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Patrick Bond Discusses the Concept BRICS-from-below: A Counter to the BRICS Summit

Politics of Climate JusticePatrick Bond, Politics of Climate Justice: Paralysis Above, Movement Below, has written a series of articles on the BRICS Summit that is currently being held in Durban. He firstly states that there is a need for the hegemony of BRICS to be resisted, and then responds to comments that foreign policy journalist, Peter Fabricius, made about him at a public debate about the BRICS Summit.

Lastly, Bond introduces the concept of BRICS-from-below, the counter summit to BRICS that he is involved in, discusses the different narratives at play and calls for an analysis of the pros and cons of BRICS.

‘We reaffirm the character of the ANC as a disciplined force of the left, a multi-class mass movement and an internationalist movement with an anti-imperialist outlook.’ So said Jacob Zuma, orating to his masses at the year’s largest African National Congress celebration, in Durban on January 12. [1]

Eleven days later, Zuma spoke to the World Economic Forum’s imperialists in a small, luxurious conference room in Davos, Switzerland: ‘We are presenting a South Africa that is open for business and which is open to provide entry into the African continent.’[2] (As a carrot, Zuma specifically mentioned the $440 billion in economic infrastructure investment planned in coming years, while back at home, above-inflation price increases were hitting those low-income consumers of electricity, water and sanitation lucky not to have been disconnected for non-payment.)

In a recent review ‘Will SA’S new friends turn out so different from the West?’ ) about a public debate on 28 February over the coming Brazil-Russia-India-China-South Africa (BRICS) heads-of-state summit, South Africa’s leading foreign policy journalist, Peter Fabricius, chose insults, perhaps to avoid addressing some deep dilemmas.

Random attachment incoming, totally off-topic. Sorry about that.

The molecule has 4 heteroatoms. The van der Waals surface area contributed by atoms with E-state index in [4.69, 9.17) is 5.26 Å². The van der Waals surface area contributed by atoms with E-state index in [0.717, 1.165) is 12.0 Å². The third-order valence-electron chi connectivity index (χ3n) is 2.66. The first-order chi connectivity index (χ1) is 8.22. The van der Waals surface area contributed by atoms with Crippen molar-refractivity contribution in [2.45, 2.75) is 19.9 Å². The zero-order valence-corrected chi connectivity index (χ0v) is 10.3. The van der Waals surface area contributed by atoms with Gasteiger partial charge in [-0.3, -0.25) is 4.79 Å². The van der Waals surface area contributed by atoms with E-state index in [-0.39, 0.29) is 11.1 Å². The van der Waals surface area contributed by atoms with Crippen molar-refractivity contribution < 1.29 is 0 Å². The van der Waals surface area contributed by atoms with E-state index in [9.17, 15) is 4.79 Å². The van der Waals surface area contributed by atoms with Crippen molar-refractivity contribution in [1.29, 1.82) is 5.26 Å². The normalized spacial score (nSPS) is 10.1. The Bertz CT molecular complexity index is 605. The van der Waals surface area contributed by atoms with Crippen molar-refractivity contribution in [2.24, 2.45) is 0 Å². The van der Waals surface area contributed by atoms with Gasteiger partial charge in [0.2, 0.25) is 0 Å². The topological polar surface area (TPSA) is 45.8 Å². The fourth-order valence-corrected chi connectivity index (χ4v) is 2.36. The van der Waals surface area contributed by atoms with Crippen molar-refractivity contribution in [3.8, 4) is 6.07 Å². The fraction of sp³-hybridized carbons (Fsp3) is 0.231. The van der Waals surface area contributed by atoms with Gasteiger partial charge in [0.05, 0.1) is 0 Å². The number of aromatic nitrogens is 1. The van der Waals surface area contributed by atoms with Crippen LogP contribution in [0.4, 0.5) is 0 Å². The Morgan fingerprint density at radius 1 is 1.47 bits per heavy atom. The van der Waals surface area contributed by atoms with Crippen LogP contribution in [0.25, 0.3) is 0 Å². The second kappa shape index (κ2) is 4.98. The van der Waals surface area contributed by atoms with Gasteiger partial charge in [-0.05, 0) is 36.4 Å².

‘Bond is a familiar exponent of old-style communism,’ he alleged, and thus Ambassador Anil Sooklal ‘ought, from a purely rhetorical perspective, to have dismissed Bond’s attack as student politics. For certainly Bond was firing a blunderbuss at all of what the Left regards as the African National Congress (ANC) sell-out to international capital and neo-liberalism etc, rather than just at BRICS.’

In Durban, South Africa, five heads of state meet on March 26-27 to assure the rest of Africa that their countries’ corporations are better investors in infrastructure, mining, oil and agriculture than the traditional European and US multinationals. The Brazil-Russia-India-China-SA (BRICS) summit will also include 16 heads of state from Africa, including some notorious tyrants. A new $50 billion ‘BRICS Bank’ will probably be launched. There will be more talk about monetary alternatives to the US dollar.

There seem to be three narratives about BRICS. The first is promotional and mainly comes from government and allied intellectuals; the second perspective is uncertainty, typical of fence-sitting scholars and NGOs; and the third is highly critical, from forces sometimes termed the ‘independent left.’

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